It is clear that there is a lot of existing expertise in the fashion sector on how to handle high-end advertising but that it can be insular and behind the times in strategy and technology. By appointing a traditional agency to handle strategy and digital, fashion brands can objectively look at their marketing strategy while retaining their core creative heritage.
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LUXURY AGENCY HEAD - Janet Carpenter, general manager, Atelier
"In a recession, a luxury item is more of an investment piece, so you need to be able to build a brand up into something that a consumer wants to have a relationship with. And it is still agencies that are experts in knowing how to get to a brand's core and do just that.
"However, mainstream agencies still can be a little too obvious in their general advertising, and obvious campaigns just don't work for high-end brands because luxury consumers don't want to be advertised to. Specialist agencies understand the subtlety of messages and know that they are the best options for luxury brands."
CLIENT - Charlotte Keesing, general manager, Walpole (UK association for British luxury brands)
"Luxury fashion brands have always had a very traditional way of doing things, which they know work for them and always have done. However, I think there's a real opportunity for them to look at working with ad agencies to gain a broader range of expertise, particularly in the digital space.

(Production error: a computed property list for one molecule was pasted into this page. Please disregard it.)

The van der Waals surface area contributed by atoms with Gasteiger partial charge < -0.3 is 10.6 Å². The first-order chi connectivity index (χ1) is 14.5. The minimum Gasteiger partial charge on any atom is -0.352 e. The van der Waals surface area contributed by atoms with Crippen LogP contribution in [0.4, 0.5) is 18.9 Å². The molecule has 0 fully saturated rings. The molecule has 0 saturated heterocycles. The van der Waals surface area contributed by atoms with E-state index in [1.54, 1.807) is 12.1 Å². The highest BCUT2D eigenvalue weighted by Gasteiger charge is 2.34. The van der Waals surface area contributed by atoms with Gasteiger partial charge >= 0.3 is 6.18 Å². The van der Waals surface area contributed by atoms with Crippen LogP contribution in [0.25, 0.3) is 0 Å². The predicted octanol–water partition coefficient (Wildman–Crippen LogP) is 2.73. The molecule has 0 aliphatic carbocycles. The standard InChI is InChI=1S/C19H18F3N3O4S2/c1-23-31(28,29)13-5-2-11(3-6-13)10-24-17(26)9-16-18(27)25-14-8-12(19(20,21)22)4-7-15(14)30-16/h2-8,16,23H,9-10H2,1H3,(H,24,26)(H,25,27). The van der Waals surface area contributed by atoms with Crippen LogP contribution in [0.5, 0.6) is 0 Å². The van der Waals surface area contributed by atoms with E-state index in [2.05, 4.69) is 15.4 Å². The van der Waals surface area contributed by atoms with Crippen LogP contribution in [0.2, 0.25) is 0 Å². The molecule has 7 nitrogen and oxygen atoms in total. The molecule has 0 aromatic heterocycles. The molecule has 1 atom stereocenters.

"The ad agency, though, must make sure it understands the brand and its unique way of dealing with high-profile customers, because the luxury sector is different to any other sector. It's still far more about the intimacy of the brand experience and the integrity and prestige that the brand holds, so an agency must ensure that it isn't shallow in its approach."
LUXURY AGENCY PLANNER - Steve Grant, global planning director, Euro RSCG Luxe
"In the recession, consumers will still buy luxury brands, but they will do so with less frequency. This means that the brands they do associate with will need to be more meaningful in their lives. This is where digital can have such an impact. Luxury fashion ads do not need to serve as an interruption, consumers already like that world.
"So, instead, you need to be ready for them when they venture online, and provide them with the fantasy and the romance that they desire.
"And when it comes to the digital campaigns, the agencies have the expertise that in-house creative teams lack."
CREATIVE - Damon Collins, executive creative director, Rainey Kelly Campbell Roalfe\Y&R
"The problem is that luxury fashion brands spend a fortune on advertising that doesn't contain what ad agencies would call 'an idea'. They show people in the current season's clothes, photographed by the latest snapper and work on the year-long drip-feed method to brand their wares.
"There is a school of thought that says that as far as ideas go in high-fashion advertising, less is more; that if they try too hard, they will 'lose the magic'. Unfortunately, I can't see this theory changing."
This article was first published on campaignlive.co.uk